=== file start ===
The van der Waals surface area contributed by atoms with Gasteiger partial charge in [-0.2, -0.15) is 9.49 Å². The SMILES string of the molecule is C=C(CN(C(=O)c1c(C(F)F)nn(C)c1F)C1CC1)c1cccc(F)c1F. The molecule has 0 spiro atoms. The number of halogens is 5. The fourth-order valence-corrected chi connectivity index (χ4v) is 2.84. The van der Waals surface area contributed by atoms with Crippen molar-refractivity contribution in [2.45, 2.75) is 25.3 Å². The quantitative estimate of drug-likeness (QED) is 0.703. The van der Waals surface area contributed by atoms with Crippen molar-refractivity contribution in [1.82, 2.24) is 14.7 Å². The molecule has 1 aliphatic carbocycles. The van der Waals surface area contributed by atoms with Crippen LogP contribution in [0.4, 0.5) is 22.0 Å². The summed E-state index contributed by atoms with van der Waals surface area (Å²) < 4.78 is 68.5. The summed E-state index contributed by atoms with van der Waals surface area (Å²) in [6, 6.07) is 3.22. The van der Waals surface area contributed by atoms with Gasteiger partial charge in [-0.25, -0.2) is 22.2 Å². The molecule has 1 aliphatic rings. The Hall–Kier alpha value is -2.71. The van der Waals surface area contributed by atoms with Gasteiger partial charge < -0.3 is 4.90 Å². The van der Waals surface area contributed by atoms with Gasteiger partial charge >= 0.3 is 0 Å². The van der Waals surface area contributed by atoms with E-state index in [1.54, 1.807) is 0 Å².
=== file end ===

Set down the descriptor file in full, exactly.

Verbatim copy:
The van der Waals surface area contributed by atoms with Gasteiger partial charge in [-0.2, -0.15) is 9.49 Å². The SMILES string of the molecule is C=C(CN(C(=O)c1c(C(F)F)nn(C)c1F)C1CC1)c1cccc(F)c1F. The molecule has 0 spiro atoms. The number of halogens is 5. The fourth-order valence-corrected chi connectivity index (χ4v) is 2.84. The van der Waals surface area contributed by atoms with Crippen molar-refractivity contribution in [2.45, 2.75) is 25.3 Å². The quantitative estimate of drug-likeness (QED) is 0.703. The van der Waals surface area contributed by atoms with Crippen molar-refractivity contribution in [1.82, 2.24) is 14.7 Å². The molecule has 1 aliphatic carbocycles. The van der Waals surface area contributed by atoms with Crippen LogP contribution in [0.4, 0.5) is 22.0 Å². The summed E-state index contributed by atoms with van der Waals surface area (Å²) < 4.78 is 68.5. The summed E-state index contributed by atoms with van der Waals surface area (Å²) in [6, 6.07) is 3.22. The van der Waals surface area contributed by atoms with Gasteiger partial charge in [-0.25, -0.2) is 22.2 Å². The molecule has 1 aliphatic rings. The Hall–Kier alpha value is -2.71. The van der Waals surface area contributed by atoms with Gasteiger partial charge < -0.3 is 4.90 Å². The van der Waals surface area contributed by atoms with Gasteiger partial charge >= 0.3 is 0 Å². The van der Waals surface area contributed by atoms with E-state index in [1.54, 1.807) is 0 Å².